Friday, 13 November 2009

Wild Flowers in Kalbarri

Don't get me wrong, there's nothing wrong with bleak and barren. But we saw quite a lot of it on the North Coastal Highway driving south from Denham. Then we turned right onto the Ajana Kalbarri road and very soon found a signpost with a camera - which as every tourist knows - indicates a photo opportunity. Quite frankly it didn't look promising. The highway was flanked by shrubs and there were no mountains at all.

We stopped and peered over the surrounding shrubbery and were astounded by the splash of colour that greeted us. Acres and acres of purple.
We later found out that the purple mass was Pink Morrison ...ok, so it was pinkish sort of purple. But there were more varieties of flowers everywhere we looked. What a change, in just a few kilometres.
Eventually, after repeated stops, we arrived at Kalbarri and took stock of what we wanted to see. The really big attractions; Eagle Rock, Natures Window and Z-Bend were only accessible by 4WD but there were a few historic sites and some wildflower reserves within driving range. However we discovered that Jan and Joe, whom we had first met at the Monkey Mia dolphin display, were staying at the same site and they offered to take us to see the off road sights in their vehicle next day. Thanks Jan and Joe, a great offer.

The Ross Graham Lookout
Even the route there was part of the pleasure. We had numerous stops more than that ...Joe spent some of the time standing up through the sun roof with his video camera, the rest of us just hopped out every few yards and took stills. This view is just a bit of context with the trusty 4WD.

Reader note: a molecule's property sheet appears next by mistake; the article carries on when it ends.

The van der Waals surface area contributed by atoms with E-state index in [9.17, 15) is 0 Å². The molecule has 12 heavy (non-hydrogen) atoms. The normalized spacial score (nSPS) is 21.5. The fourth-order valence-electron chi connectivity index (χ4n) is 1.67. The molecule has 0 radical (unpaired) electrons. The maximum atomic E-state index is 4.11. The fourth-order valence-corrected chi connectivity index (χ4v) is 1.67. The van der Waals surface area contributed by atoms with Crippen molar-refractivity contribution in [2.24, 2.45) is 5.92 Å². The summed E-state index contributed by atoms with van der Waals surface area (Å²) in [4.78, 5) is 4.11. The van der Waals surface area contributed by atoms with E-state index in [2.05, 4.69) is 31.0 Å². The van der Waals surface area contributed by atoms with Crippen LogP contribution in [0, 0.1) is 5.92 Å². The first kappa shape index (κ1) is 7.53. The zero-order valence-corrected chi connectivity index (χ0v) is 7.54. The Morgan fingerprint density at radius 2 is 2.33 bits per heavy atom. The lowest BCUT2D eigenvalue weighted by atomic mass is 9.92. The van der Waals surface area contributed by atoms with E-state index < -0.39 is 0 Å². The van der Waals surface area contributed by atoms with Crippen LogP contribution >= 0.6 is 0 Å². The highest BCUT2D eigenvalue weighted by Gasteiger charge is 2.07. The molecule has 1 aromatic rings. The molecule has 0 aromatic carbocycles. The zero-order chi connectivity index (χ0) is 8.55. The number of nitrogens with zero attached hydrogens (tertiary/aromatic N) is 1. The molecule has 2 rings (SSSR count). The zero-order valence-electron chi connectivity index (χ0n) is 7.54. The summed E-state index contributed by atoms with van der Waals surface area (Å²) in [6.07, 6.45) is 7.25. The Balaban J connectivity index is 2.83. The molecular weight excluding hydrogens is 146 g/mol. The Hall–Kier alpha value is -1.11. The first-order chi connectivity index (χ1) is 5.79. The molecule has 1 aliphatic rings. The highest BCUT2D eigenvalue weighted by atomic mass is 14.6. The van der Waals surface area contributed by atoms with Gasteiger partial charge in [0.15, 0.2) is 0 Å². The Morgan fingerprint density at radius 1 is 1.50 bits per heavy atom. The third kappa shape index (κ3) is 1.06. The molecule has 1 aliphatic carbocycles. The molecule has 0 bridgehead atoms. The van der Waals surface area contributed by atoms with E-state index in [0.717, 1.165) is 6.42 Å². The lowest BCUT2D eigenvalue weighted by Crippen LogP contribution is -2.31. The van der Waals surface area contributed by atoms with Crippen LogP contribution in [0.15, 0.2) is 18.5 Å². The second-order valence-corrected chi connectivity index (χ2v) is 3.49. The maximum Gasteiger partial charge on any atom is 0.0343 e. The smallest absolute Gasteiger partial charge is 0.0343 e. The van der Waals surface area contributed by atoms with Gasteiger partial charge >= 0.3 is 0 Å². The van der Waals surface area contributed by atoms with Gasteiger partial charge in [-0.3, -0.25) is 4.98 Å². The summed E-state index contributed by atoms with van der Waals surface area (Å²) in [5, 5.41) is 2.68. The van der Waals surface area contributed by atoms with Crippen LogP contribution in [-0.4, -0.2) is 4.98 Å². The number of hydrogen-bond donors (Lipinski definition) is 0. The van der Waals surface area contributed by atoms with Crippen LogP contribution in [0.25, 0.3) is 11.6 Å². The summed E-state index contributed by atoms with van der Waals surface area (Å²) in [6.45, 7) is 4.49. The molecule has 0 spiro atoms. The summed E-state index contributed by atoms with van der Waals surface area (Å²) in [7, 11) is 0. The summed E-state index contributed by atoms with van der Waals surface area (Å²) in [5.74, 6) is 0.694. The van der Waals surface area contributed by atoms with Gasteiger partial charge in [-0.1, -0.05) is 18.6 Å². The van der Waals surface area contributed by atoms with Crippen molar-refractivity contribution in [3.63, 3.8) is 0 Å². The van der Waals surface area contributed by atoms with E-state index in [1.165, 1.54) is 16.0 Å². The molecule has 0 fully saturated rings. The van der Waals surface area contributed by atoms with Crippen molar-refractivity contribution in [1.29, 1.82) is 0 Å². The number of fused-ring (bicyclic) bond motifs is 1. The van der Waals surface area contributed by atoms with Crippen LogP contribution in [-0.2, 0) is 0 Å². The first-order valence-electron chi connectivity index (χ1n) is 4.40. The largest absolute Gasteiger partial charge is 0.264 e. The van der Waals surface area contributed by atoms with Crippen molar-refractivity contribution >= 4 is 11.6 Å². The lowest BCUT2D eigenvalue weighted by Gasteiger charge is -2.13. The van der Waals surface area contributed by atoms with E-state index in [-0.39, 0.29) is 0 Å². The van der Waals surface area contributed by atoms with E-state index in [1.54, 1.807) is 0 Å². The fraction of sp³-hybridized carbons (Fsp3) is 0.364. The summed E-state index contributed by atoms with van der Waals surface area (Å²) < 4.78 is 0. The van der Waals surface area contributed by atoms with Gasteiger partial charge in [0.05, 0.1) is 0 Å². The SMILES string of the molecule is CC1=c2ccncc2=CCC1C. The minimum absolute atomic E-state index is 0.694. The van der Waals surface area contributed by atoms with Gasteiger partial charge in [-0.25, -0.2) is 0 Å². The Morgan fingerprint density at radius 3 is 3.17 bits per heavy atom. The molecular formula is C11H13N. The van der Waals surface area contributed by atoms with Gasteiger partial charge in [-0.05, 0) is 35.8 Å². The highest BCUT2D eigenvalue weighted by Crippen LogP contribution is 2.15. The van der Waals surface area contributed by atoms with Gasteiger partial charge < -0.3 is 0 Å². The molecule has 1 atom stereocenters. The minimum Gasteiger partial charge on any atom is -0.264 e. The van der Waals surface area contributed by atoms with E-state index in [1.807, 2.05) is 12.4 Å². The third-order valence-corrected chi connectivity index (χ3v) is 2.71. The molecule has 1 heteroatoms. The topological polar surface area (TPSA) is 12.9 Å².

Jan and Joe at Z-Bend.
This is a sample of the glorious richly coloured and wonderfully textured rock formations.
Pictured at Nature's Window. Joe became camera man to endless groups of young backpackers after this shot.
River Gorges galore.
...and yet more wall to wall Pink Morrison. (it's purple really)
Grass Trees are fairly common. Unusual in their appearance, they have a sort of pre-historic charm.
Just a few yards from the camp site, local volunteers host a pelican feeding and information event most mornings at around 8am. Next morning we were with quite a large crowd to see the spectacle. Some of us were trusted to throw the odd fish or two...
...and whilst Pelicans were the stars of the show, there were several opportunists just hovering around - and meeting with some success. A gull stole the fish Liz was offering to the pelicans straight from her hand with a fast dive and a faster getaway.
Setting out once again with Jan and Joe, we tackled another direction and a new collection of beauty spots. At an impromptu wildflower photo-shoot just five minutes into our journey, we disturbed a 'roo. A disappearing back view, I know, but isn't the grace in the sweep of that tail so elegant.
We drove to the southern end of the Coastal Kalbarri National Park to Island Rock.
Then gradually retraced our steps visiting several wonderful vantage points. From on high we watched a pod of dolphins making their way south and a whale spout further out to sea.
One of many breathtaking cliff views.
A photo-call at a cliff edge. It looks pretty tame here, but from where we stood it seemed a long way down!
Well, thanks to Jan and Joe for sharing the ride. The sign below warns us saloon car drivers when to back off, so we would have seen a lot less without their help.
Time to move on and our road out took us past a monument which recalls a fairly horrendous period in the regions early European history. It involves a sailing vessel named the Batavia in the year 1629, a ship-wreck and a mutinous band of men. Not a bedtime story for the under-fives, but if you're interested try clicking onto this link.

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